South Dakota's former governor and U.S. representative could find out Thursday if he will spend time behind bars.
It started last summer when a man who witnessed a Cadillac collide with a motorcycle said he talked to then-Rep. Bill Janklow at the scene.
The next morning, the Highway Patrol confirmed that the former governor and state attorney general was driving the car and had been injured. The rider of the Harley-Davidson, 55-year-old Randy Scott, was killed instantly.
Now, five months after the Aug. 16 crash, the 64-year-old Janklow is scheduled to be sentenced Thursday in his boyhood hometown of Flandreau. He resigned from Congress Tuesday.
Janklow was convicted Dec. 8 of second-degree manslaughter, speeding and running a stop sign, and reckless driving.
South Dakota does not require minimum sentences, so the judge's discretion ranges from no time behind bars and no fines up to a total of 11 years in prison — 10 for the manslaughter count, plus 14 months in jail for the lesser counts — and $11,400 in fines. Judge Rodney Steele also could require restitution or community service or set other special conditions.
Whatever the sentence, the judge likely will rely heavily on a pre-sentence report that includes facts on every aspect of Janklow's life, his driving record and comments from the Scott family.
In Janklow's case, the document likely will include a report prepared for his trial but not entered into evidence that shows when he was stopped for speeding but not ticketed. That report was sealed.
An Associated Press review of South Dakota court records shows most people convicted of second-degree manslaughter get at least some time behind bars. Forty people have been found guilty of second-degree manslaughter since 1989, according to computerized court-system data. A review shows that 32 of those people were sent to prison or jail.
The average jail term was six months, and the average prison term was nearly seven years. About half of the convictions involved traffic accidents.
The victim's family has filed a civil lawsuit against Janklow, seeking unspecified damages, reports Eric Eskola of CBS radio station WCCO.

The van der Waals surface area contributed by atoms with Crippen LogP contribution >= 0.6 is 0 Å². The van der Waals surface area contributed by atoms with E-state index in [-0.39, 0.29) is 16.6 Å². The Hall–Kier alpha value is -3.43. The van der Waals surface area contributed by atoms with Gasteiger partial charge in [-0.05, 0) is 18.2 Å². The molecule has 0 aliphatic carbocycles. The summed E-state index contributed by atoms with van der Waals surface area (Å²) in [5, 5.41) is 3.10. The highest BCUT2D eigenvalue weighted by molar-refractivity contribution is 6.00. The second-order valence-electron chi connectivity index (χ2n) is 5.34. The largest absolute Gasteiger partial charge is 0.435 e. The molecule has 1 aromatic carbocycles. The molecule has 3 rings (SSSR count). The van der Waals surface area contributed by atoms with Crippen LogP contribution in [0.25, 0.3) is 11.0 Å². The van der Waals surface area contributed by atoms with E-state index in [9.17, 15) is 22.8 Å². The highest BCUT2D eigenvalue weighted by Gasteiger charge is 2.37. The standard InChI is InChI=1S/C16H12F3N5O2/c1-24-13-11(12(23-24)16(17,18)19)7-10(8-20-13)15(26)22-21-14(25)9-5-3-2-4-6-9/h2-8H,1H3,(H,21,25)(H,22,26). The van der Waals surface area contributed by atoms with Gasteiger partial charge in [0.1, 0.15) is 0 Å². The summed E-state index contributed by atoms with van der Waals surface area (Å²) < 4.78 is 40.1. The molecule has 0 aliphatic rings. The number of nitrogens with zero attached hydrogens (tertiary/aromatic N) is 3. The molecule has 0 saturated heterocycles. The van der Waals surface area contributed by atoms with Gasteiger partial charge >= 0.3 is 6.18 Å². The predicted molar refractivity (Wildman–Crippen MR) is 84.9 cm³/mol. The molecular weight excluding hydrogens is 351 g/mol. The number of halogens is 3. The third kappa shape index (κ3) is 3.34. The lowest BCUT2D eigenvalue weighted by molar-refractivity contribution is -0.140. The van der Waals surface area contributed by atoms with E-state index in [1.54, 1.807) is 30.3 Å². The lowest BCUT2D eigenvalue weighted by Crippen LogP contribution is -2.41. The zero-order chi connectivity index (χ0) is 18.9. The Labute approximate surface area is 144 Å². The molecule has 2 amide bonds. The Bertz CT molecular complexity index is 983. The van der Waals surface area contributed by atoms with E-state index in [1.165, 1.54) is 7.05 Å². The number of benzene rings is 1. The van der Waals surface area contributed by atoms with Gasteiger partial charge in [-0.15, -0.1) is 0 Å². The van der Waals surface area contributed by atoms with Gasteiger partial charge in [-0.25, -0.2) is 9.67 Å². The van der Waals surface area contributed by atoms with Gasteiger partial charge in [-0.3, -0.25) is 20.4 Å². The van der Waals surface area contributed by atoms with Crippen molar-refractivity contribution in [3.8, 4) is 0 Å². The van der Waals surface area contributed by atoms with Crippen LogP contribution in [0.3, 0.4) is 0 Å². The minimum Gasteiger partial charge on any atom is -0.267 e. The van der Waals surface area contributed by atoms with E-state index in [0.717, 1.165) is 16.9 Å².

The official wording is "in excess of $50,000," but that is only to conform to state law. "We can seek more damages than that in the trial, and I guarantee you we will," family attorney Ronald Meshbesher told the Sioux Falls Argus Leader. "Obviously, no amount of money can compensate for the loss of a human life. But we will hope for in excess of six figures."
One issue in the civil case will be whether Janklow was working or was on his own time when the accident occurred. He had spoken at two public events in the preceding 24 hours, and was on his way home.
"It's pretty clear he was on duty," says University of South Dakota law professor Chris Hutton.
If so, that would limit his liability and put the burden of defending him on the federal government.
"I don't think simply because the congressman is giving a speech, that means it's for the taxpayers," he said. "Even so, in typical workers' compensation cases, whether or not the employer is responsible for the employee action, the employee is not covered just going to and from work. He was done with his speech and headed toward home."
Janklow was state attorney general and, later, governor on and off beginning in the 1970s, before being elected in 2002 to South Dakota's lone House seat. The seat will remain open until a June 1 election. South Dakota only has one representative in the House.